Sometimes we can get caught up focusing on the negative; but with a little encouragement, we can train our brain to pay more attention to all of life's positives.
Why does the negative thing somebody once said about you seem to stick in your mind far longer than the nice things people say about you? Why does it feel like your teachers always focus on what you can’t do, rather than congratulating you for what you’ve done well?
If you experience this tendency to remember negatives more readily than positives, you’re not the only one. It’s a common human trait. Perhaps some of the following sound familiar?
- Your teacher marks a piece of homework and you dwell on the one mistake corrected, rather than the many positive comments.
- You have an argument with a friend. You find yourself continuing to think about their attitude and then their other imperfections. You forget the many positive characteristics that usually make them such a good person.
- You vividly remember embarrassing yourself at the swimming pool years ago and now try to avoid the activity, even though everybody else has most likely forgotten the incident entirely.
WHAT STICKS IN THE MIND?
Research suggests humans do, unfortunately, remember negative events more than positive ones and recall insults more clearly than praise. Overall, people might have had a great experience – such as a fun and relaxing holiday – but, when talking about it, often the first thing recalled is the one small negative – perhaps the train was delayed by a few hours. Annoyingly, it does seem to be that bad things stick in the memory, while the good stuff is harder to recall.
WHY DOES THIS HAPPEN?
Psychologists call this a negative cognitive bias – humans are drawn to noticing the things that aren’t so good. It’s thought to be a result of evolution. For thousands of years, our ancestors needed to pay close attention to threats and hazards. For example, missing clues about nearby wild animals or bad weather coming would have been a matter of life and death, so the human brain developed the ability to recall previous signs of danger quickly. It’s simply trying to help us to stay safe by keeping in mind events from the past that proved to be in some way negative.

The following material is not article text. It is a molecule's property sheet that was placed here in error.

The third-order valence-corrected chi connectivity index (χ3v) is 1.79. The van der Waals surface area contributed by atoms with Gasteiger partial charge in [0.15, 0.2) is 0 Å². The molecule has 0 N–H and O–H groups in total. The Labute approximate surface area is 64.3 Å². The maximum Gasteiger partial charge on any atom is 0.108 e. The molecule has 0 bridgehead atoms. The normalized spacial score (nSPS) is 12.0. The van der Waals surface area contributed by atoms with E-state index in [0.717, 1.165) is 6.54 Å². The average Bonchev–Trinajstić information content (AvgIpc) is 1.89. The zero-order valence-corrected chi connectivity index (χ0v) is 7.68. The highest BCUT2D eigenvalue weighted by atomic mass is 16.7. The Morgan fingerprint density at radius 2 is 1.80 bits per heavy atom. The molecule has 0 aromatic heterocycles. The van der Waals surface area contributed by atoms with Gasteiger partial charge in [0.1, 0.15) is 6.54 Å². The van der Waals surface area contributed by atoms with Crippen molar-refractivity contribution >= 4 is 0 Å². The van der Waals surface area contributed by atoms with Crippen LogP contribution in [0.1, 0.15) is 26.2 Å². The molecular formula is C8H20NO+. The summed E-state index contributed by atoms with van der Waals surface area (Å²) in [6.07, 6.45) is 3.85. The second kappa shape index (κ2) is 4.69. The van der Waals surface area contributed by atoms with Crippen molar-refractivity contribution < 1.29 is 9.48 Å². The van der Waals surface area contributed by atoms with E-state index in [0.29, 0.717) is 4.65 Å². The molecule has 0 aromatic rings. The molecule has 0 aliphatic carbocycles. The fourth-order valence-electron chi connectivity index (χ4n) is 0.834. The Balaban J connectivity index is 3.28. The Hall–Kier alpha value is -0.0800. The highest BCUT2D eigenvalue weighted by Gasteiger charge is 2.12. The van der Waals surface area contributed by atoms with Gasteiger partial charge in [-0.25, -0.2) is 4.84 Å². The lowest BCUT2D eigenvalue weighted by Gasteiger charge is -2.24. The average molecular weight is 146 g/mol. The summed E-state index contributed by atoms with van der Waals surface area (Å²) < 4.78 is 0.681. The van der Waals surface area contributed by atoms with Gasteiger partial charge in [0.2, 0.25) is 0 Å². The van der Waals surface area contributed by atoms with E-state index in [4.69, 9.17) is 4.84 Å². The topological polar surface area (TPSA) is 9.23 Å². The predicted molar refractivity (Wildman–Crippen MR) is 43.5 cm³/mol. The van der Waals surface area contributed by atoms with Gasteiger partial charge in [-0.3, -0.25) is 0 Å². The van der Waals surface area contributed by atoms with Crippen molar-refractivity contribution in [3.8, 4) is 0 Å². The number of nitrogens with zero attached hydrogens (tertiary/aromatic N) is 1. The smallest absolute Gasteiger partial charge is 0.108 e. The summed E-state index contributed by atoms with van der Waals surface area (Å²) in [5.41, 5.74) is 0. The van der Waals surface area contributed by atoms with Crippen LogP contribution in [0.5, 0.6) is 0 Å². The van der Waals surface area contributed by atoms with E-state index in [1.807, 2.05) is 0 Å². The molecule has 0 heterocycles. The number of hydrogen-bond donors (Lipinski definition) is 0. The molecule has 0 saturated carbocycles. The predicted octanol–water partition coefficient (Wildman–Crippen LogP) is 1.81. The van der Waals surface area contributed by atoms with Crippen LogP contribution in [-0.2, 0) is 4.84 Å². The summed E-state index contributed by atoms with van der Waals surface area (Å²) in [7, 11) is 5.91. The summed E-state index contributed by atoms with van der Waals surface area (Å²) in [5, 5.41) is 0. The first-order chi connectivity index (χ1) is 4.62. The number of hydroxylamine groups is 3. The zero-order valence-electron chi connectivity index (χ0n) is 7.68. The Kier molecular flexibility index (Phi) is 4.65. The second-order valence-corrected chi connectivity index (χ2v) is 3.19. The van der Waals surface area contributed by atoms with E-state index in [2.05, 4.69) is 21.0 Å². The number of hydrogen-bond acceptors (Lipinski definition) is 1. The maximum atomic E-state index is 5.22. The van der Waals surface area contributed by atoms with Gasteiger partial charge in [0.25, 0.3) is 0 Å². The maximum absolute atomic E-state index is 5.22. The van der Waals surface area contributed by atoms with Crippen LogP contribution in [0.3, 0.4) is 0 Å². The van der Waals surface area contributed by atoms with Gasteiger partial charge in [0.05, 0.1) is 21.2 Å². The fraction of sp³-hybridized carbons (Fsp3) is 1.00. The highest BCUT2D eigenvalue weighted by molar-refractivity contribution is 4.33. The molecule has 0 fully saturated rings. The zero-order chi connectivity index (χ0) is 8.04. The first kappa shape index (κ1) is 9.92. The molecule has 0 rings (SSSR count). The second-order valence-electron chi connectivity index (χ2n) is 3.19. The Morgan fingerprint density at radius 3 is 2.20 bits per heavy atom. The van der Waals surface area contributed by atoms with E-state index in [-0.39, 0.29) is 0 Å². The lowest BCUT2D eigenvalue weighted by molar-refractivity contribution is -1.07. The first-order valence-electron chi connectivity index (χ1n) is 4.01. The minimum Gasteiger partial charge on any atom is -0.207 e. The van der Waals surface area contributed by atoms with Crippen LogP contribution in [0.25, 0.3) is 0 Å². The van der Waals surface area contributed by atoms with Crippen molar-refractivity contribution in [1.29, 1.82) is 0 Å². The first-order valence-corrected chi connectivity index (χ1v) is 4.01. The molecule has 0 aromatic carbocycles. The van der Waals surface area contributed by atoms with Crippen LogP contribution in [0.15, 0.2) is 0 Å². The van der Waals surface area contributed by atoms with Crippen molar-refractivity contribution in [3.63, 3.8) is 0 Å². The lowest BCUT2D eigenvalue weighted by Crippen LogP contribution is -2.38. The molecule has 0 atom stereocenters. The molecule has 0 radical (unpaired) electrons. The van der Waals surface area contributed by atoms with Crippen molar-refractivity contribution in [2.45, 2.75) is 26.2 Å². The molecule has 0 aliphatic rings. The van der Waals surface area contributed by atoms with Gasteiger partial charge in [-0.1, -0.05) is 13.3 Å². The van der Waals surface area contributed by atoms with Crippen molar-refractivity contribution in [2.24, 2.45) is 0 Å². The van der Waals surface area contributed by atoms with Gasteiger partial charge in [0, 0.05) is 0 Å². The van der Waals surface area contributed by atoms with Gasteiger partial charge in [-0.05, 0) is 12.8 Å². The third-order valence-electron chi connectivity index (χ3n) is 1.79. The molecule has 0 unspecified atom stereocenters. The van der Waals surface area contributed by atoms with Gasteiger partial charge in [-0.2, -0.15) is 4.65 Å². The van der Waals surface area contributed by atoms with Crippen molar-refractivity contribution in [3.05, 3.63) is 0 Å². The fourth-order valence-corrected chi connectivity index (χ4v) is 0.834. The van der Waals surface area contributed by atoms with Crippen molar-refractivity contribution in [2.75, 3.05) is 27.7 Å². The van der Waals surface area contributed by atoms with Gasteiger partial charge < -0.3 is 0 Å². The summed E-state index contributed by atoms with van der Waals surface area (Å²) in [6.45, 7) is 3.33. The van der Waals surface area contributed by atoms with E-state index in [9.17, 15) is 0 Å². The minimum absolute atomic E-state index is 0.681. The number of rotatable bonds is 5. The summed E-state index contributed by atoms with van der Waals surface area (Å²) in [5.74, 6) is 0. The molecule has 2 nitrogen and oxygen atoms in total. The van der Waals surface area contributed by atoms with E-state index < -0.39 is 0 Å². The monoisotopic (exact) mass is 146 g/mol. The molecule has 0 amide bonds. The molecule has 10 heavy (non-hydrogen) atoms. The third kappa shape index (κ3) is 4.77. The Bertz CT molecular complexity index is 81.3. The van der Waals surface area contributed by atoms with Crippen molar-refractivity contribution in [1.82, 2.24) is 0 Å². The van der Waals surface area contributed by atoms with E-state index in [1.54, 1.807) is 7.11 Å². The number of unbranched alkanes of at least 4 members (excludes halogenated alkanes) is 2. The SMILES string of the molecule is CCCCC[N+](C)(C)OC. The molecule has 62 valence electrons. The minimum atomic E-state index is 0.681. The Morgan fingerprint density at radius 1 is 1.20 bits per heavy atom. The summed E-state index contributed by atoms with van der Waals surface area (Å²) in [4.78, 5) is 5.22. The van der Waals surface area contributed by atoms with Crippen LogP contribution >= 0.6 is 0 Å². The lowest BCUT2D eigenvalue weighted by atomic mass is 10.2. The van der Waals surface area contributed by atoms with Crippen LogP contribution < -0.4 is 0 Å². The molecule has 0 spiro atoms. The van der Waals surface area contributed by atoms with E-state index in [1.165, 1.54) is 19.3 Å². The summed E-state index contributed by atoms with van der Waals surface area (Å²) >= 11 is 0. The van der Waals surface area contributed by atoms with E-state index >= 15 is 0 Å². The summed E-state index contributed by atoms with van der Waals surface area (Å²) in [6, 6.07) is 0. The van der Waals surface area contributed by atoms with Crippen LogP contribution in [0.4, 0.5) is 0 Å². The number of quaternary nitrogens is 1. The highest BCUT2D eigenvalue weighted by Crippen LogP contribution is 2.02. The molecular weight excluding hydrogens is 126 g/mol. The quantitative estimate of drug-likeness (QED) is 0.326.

IS THAT A GOOD THING OR NOT?
So, recalling negatives is a natural response – but one that’s not always helpful if it means you forget all the good that’s happened or if it influences your future actions (like giving up swimming after one embarrassing encounter). However, it isn’t necessary or helpful to try to eliminate any unfavourable recollections altogether. Sometimes it’s useful to explore the less positive. Taking on board constructive criticism, for example, enables improvement, and reflecting on differences of opinion leads to increased empathy and insight.
WHAT CAN HELP?
By understanding a little about how the brain works, you can learn to recognise when you’re giving a negative experience too much headspace. The following strategies might help you to cultivate a more balanced outlook…
RECALL THE POSITIVES.
Do you sometimes go to bed overthinking something small that’s upset you? At the end of each day try writing down three good things that have happened. A calm activity such as reading, yoga, or drawing before bed can also help to clear your mind.
SANDWICH A PERCEIVED NEGATIVE BETWEEN TWO POSITIVES.
For example, this could be:
POSITIVE: I usually love going to the after-school art club.
PERCEIVED NEGATIVE: Today I was irritated because I couldn’t get the hang of the new printing technique and didn’t produce anything. I feel like I’m not good at art and I don’t know if I’ll go back next week.
POSITIVE: However, I know I’ll improve with practise, and I always feel better after catching up with my friends there.
REFRAME THE SITUATION TO GAIN A MORE BALANCED PERSPECTIVE.
Two examples to ponder:
INSTEAD OF THINKING: My English teacher criticised my work. I’m obviously not good at this subject.
TRY: My English teacher pointed out areas where I could improve, so that I can get better at this subject. She also told me what I’m doing well.
INSTEAD OF THINKING: I can never go to the school canteen again after I dropped my lunch and humiliated myself.
TRY: I remember feeling embarrassed when I dropped my lunch and everyone turned to look, but they carried on with their conversations and forgot all about it.
REDIRECT YOUR ATTENTION. If your mind keeps returning to a negative incident, focus on something else to give yourself a break from the constant internal chatter. Try spending time with friends, exercising, or doing something creative, such as cooking, sewing, scrapbooking, or painting.
It’s normal to overthink negatives from time to time. But if you feel unable to concentrate on your schoolwork, friends, or leisure activities because of it, talk to a trusted adult or contact a service such as kidshelpline.com.au